Rail Industry Focus


‘The Subway is much more than just a transport service’

Source: Rail Technology Magazine Feb/March 2015

Charlie Hoskins, senior director at Strathclyde Partnership for Transport, talks to RTM about the ongoing upgrade of the Glasgow Subway, whose stations, rolling stock, signalling and tunnels are all being improved.

With the recent opening of its new St Enoch canopy entrances at Argyle Street, the announcement on the re-lining of its tunnels and an upcoming decision on new rolling stock, the £300m Glasgow Subway modernisation programme is attracting a lot of interest.

The programme began back in summer 2011 when Hillhead station near the University of Glasgow was overhauled, with upgrades following at Partick, Kelvinhall, Ibrox, and St Enoch stations.

Glasgow Subway is owned and operated by Strathclyde Partnership for Transport (SPT). It is the third oldest underground metro system in the world, after London and Budapest, and has an unusual 4ft gauge (1,220mm) and a tunnel diameter of just 3.4m.

Senior director Charlie Hoskins told RTM: “Progress has been very good and within our overarching Modernisation programme dates. Some elements have been delivered ahead of their individual project timelines; for example St Enoch station. Works at stations are progressing well and we’re learning more each time we finish one and embark on the next.”



St Enoch station was refurbished by Graham Construction Ltd at a cost of £5.35m, with design support from Aedas Architects (now AHR) and Turner & Townsend. Its Howard Street (south facing) entrance should be completed soon.

SPT’s multi-supplier framework, when appointing contractors for the station works, allows ‘mini-tendering’ and negotiations for the works involved in refurbishing all stations. The other two main contractors besides Graham Construction are Sir Robert McAlpine and Clancy Docwra.

DSC 0015 resize 635623729585084000

Asked about relationships with those contractors, Hoskins told us: “The relationships with the framework contractors are continuing to develop and getting closer to becoming more collaborative. Our contractors are getting better each time at ensuring that not only disruption to customers is minimised, but also by ensuring that station staff are brought on board by keeping them abreast of the detail of the works.

“Our stations, by their very nature, are extremely constrained, making it essential for our contractors to have very well thought-out plans in place to deal with even the smallest of issues. We manage our costs very firmly within the contractual approach we have taken, whilst being aware of the need to respond to the unknowns that we find in an 118-year-old system. We look to our contractors to maintain both their and our reputation in keeping to this guiding principle, and thus far the relationships have worked well.”

Despite their constrained size, SPT keeps the stations open throughout the refurbishment work. “Whilst deadlines are key to completing the refurbishment contract, the need to remain open throughout to serve our customers takes precedence,” Hoskins explained.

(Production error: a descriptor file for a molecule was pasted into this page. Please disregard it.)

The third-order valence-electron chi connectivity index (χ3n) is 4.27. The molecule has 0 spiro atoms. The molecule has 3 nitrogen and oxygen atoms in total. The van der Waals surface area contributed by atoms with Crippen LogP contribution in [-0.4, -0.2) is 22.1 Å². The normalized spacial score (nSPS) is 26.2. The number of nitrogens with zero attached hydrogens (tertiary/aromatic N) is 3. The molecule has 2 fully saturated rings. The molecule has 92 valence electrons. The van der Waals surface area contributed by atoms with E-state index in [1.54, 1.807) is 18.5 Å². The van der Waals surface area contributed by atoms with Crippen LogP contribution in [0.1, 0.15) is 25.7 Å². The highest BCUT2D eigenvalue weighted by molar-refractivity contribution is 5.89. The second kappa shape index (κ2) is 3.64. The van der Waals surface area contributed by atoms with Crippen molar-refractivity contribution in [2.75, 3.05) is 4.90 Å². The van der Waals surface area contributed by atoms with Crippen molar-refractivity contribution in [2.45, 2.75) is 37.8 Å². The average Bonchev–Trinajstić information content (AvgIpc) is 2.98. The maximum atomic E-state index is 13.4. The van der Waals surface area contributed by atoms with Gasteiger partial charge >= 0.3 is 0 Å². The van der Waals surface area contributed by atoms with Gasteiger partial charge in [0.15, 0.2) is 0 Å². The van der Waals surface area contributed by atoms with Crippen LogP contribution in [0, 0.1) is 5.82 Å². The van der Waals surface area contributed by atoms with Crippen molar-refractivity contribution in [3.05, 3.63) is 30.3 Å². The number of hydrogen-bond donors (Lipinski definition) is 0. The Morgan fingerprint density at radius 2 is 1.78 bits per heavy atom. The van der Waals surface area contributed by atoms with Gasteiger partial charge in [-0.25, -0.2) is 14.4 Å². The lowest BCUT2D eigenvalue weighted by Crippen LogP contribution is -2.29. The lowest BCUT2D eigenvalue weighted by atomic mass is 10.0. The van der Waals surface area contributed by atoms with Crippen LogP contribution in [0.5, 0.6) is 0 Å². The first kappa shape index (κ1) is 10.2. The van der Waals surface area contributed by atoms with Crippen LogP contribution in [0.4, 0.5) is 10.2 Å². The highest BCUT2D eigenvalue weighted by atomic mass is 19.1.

The next station to be upgraded is Buchanan Street, with that contract again going to Graham Construction, for £3.17m.

 Track and depot

SPT has recently awarded a £1.1m contract for the manufacture and supply of rail to Austrian-based Voestalpine Schienen GmbH under a three-year call-off contract, plus £458,000 worth of track chainage replacement works to Malcolm Hughes Land Surveyors Ltd.

Voestalpine Schienen was one of only two bidders, alongside Tata Steel, because of the unusual profile of the rail.

A programme of accelerated re-railing has been launched to ensure the worn rail is replaced before the new rolling stock is introduced, because significant testing and commissioning will limit network access to complete normal levels of maintenance.

It has also awarded a £5m design and build contract to Colas Rail to renew the Subway ramps and turnout chambers at the Broomloan depot, the only point of access for trains to enter and leave the Subway loop, and the only cross-over between the clockwise Outer and anti-clockwise Inner circles.

SPT chief executive Gordon Maclennan said: “Given the ramps and turnout chambers are well over 30 years old, we believe it is prudent to have them completely renewed to sustain the infrastructure for many more years to come.”

 Smart ticketing

At the end of 2013, SPT completed its transitions from the existing magnetic stripe system to the new Smartcard system over the course of 15 weeks. The ITSO-compliant system uses a technology called Bramble, and won the ‘Excellence in Technology and Innovation’ category at the Scottish Transport Awards last year. It was developed and delivered by Ecebs and Nevis working with SPT.


Hoskins said: “Our Operations staff worked extremely hard during this time, managing two completely different systems in parallel. We are beginning to see significant success with 70,000 Smartcards now in circulation, which is very encouraging.

“We witnessed a modest increase in passengers, which we could attribute to the launch of the new Smartcard, given the timing of the increase, as well as the station refurbishments. Our challenge is to keep the old infrastructure available in order for our existing trains to operate reliably whilst delivering the Subway Modernisation works.”

Glasgow subway interior


In December, SPT awarded the £17m contract to upgrade the Subway’s tunnel lining to Telford-based Freyssinet Ltd. This covers “a programme of targeted and prioritised tunnel lining works including water sealing, void filling, lining repairs and trackbed repair”.